Our kids may not have liked or wanted the change in the beginning, yet they trusted us (their parents) to provide something better in its place, even if they didn’t think it was better at that moment. TV time was replaced with more Lego building time with Papa, more walks to see cows, and more opportunities for new crazy plasma car routes on the driveway.
They trusted in the midst of not fully understanding the purpose.
How often do I now trust my Heavenly Father when He removes something from my life? I clutch the precious thing to my heart, unwilling to entertain the thought that He would replace it with something better. Not always with something easier. Not even without pain and suffering sometimes.
But He always provides something better.
4/18/20 Day six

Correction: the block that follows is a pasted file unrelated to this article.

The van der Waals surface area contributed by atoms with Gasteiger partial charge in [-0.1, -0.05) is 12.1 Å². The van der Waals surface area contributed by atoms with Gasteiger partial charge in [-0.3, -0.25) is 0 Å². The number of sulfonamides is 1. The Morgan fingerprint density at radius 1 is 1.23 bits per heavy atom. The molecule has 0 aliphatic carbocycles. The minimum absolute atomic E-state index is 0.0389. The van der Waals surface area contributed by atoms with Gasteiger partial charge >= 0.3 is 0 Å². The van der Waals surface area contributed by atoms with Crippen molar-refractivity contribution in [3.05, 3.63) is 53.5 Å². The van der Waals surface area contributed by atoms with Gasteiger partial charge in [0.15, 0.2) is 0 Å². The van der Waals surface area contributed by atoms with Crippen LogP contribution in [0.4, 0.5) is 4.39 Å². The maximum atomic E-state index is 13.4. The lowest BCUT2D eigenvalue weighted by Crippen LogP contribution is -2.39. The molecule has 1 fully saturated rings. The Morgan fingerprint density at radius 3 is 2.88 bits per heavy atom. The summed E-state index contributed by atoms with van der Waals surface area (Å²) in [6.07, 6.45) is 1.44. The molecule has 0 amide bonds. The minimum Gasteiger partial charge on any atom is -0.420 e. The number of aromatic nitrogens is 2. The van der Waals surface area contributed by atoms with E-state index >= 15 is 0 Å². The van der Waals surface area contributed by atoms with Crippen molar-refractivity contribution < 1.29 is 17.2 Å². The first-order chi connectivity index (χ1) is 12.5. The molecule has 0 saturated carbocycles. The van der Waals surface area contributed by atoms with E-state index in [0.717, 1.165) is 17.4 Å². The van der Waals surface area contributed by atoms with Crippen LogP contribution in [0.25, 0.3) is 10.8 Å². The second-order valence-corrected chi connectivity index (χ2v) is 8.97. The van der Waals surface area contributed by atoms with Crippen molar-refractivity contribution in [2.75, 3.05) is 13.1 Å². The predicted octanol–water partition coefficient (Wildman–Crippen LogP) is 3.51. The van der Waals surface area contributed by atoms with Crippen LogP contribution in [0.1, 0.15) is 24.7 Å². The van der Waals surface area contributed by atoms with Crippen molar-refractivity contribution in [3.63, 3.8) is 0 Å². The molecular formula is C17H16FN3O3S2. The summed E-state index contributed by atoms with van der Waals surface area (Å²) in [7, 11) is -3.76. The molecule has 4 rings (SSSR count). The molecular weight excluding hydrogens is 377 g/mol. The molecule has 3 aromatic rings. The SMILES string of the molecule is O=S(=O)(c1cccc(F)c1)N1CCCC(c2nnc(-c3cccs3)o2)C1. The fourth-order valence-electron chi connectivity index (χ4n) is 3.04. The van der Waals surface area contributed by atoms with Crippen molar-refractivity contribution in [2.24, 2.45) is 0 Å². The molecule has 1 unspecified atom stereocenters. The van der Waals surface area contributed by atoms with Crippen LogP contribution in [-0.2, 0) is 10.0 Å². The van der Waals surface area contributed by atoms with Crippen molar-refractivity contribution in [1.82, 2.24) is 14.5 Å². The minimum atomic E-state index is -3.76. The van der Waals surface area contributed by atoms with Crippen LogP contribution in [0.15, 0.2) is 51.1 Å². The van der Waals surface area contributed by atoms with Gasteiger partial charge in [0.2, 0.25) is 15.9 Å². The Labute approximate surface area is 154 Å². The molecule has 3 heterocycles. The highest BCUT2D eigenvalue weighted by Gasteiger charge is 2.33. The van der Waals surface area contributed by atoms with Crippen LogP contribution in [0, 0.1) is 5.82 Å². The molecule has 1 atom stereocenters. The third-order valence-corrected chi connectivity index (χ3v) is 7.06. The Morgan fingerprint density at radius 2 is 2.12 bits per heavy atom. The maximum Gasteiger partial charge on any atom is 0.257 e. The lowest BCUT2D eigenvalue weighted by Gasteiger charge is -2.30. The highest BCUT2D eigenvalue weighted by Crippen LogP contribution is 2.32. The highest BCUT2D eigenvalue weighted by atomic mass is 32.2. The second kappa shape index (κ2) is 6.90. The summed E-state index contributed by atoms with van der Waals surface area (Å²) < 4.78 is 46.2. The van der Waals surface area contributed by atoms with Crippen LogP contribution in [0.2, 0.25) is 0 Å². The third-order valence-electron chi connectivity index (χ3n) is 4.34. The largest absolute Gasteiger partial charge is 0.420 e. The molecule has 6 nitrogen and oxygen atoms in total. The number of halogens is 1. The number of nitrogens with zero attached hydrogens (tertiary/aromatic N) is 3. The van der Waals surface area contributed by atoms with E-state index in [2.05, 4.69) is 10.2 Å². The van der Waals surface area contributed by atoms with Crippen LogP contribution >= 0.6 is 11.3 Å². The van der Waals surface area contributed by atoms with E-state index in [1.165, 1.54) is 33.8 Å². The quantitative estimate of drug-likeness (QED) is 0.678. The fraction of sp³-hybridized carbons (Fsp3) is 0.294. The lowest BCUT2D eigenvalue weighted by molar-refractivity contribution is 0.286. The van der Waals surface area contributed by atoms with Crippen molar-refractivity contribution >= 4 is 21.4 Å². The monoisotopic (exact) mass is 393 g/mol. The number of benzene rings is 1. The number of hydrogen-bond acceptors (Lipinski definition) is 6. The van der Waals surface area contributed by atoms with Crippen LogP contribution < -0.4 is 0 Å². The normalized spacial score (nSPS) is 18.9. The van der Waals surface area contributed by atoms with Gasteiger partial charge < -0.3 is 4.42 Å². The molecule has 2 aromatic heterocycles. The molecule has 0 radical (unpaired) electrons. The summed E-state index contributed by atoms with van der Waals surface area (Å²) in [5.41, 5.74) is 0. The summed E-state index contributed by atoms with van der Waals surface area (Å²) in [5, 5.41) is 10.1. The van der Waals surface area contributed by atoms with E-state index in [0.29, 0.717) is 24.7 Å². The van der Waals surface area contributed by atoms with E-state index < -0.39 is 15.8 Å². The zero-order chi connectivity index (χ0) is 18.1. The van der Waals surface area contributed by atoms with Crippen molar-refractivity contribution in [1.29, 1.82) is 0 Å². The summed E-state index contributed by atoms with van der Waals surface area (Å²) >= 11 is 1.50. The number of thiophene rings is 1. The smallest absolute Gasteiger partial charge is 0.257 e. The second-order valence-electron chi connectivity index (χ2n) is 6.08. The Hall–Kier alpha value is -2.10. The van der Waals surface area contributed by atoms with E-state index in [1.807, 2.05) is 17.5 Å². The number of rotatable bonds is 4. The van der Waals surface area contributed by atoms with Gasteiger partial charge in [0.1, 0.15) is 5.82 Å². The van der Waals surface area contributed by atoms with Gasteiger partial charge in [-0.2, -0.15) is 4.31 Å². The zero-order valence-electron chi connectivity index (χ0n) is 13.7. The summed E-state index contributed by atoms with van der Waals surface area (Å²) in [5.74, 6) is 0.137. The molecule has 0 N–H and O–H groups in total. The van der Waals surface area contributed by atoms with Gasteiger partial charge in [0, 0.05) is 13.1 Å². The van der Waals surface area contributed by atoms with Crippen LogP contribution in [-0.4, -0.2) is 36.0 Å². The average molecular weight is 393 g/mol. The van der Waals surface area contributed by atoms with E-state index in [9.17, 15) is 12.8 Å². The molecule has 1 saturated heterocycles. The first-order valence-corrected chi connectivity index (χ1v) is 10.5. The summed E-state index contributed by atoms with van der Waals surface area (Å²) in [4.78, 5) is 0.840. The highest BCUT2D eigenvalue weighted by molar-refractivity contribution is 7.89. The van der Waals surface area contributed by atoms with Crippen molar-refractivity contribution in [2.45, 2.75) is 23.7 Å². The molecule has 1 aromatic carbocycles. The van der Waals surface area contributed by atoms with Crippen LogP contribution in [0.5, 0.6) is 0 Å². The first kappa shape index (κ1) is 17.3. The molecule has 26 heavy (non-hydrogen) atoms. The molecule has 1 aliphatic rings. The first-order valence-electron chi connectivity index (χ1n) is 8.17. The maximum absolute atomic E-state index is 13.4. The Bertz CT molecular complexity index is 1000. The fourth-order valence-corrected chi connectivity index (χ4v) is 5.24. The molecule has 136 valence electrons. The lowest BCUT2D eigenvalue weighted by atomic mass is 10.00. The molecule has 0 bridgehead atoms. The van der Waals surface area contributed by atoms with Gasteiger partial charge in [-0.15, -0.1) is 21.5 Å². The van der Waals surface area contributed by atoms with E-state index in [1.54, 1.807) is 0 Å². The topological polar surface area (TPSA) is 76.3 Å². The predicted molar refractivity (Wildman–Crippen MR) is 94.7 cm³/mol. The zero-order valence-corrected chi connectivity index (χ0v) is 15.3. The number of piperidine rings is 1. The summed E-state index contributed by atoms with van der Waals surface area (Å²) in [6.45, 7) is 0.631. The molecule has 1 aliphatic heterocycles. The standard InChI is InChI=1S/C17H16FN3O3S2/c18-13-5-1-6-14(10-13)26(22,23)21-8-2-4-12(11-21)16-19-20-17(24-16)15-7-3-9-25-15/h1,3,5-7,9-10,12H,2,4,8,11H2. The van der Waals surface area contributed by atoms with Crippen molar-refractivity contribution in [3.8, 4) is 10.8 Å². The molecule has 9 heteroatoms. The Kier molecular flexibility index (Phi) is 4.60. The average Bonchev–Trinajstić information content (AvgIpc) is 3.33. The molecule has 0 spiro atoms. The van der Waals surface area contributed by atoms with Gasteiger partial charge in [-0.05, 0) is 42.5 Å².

We broke our little TV fast tonight as a family. Dinner, then the finale of Lego Masters. The kids were excited. Heck, I was excited! And we enjoyed our evening to the fullest.
Reflecting back on the week, I noticed that the removal of this one, somewhat insignificant, piece of our routine opened up our lives for more:
- more music
- more time and energy to accomplish delayed tasks (we cleaned and organized the shed, caulked the stairs, hung a chandelier, mowed the lawn, replaced light switches, and set up a patio umbrella)
- more time for reading (I finished three books this week!)
- more quiet in the evenings
- more walks together
- more conversations
Did this week magically cure childish whining? Nope. Will we continue as a No TV family? Probably not. But did we learn that a break from the big screen was a healthy practice to implement into our routine?